Recruitment of graduated young physicians has different barriers in Iraq. Consequently, valuation of the attitudes of medical students on the way to their future career is essential for development purpose. A cross-sectional study was designed to evaluate the viewpoints of 150 medical students through a class distributed questionnaires, then the collected data were analyzed. Totally, 104 out of 150 students (69.33%) had responded to the questionnaires with variation in the percentages of responded students 74.28%, 64%, 70.76% for year 4th, 5th and 6th respectively. Variations were seen between student’s answers within the same year and different years. The principle factors for selecting to study medicine were as follow: student high grades of matriculation (53.84%, 68.75% and 71.73%), their satisfaction 76.92 %, 68.75 %, 50 % and to meet parents desires 30.76%, 50%, 65.21 % for year 4th, 5th and 6th respectively. However, the percentages of students that forced to study medicine ascendingly were 3.84, 15.62 and 30.43 for 4th, 5th and 6th years respectively. Moreover, there were relatively a good percentage descending 32.6%, 31.25 %, 23.07 % for year 6th, 5th and 4th years respectively of student that feel sorrow and disappointed because they decided to be at college of medicine. Meanwhile, high percentages of students had negative viewpoint towards their medical career and lost their acumen and intelligence were 34.61%, 28.12%, 32.6 % for 4th, 5th and 6th years. In conclusion, this study approved the variation in presence of negative and positive attitude between medical students toward their future career.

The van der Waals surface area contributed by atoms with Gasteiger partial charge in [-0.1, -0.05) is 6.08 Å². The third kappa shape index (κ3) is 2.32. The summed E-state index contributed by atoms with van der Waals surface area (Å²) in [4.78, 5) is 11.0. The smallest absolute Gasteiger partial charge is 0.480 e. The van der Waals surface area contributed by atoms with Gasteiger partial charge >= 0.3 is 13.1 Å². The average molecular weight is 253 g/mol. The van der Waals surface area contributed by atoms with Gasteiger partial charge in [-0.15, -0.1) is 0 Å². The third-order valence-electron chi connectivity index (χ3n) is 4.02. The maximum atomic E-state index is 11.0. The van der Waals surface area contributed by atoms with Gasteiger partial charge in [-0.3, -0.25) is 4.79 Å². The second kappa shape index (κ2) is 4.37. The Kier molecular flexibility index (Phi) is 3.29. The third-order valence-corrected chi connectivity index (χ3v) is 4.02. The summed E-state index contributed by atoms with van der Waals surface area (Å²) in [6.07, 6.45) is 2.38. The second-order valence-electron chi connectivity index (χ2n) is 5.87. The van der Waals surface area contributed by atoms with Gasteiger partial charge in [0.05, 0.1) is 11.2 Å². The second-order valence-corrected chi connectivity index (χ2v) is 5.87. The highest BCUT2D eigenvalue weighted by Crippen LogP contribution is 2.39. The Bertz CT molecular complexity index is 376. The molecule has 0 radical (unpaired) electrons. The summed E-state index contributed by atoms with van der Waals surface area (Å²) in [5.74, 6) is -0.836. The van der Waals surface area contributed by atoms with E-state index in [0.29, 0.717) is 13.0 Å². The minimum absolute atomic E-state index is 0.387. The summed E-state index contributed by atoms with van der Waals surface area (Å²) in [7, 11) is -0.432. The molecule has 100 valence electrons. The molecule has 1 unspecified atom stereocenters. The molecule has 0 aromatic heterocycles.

Keywords: Attitude; Career; Matriculation; Medicine; Parent’s desires
Copyright © 2019 by The American Society for BioMedicine and BM-Publisher, Inc.
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American Journal of BioMedicine Volume 7, Issue 11, pages 534-546
Received June 30, 2019; accepted November 10, 2019; published November 25, 2019
How to cite this article
Jiang H, Nofer L, Goepfert A. Association of alcohol and tobacco with changes in overall cancer mortality. American Journal of BioMedicine 2019;7(11):/534-546.
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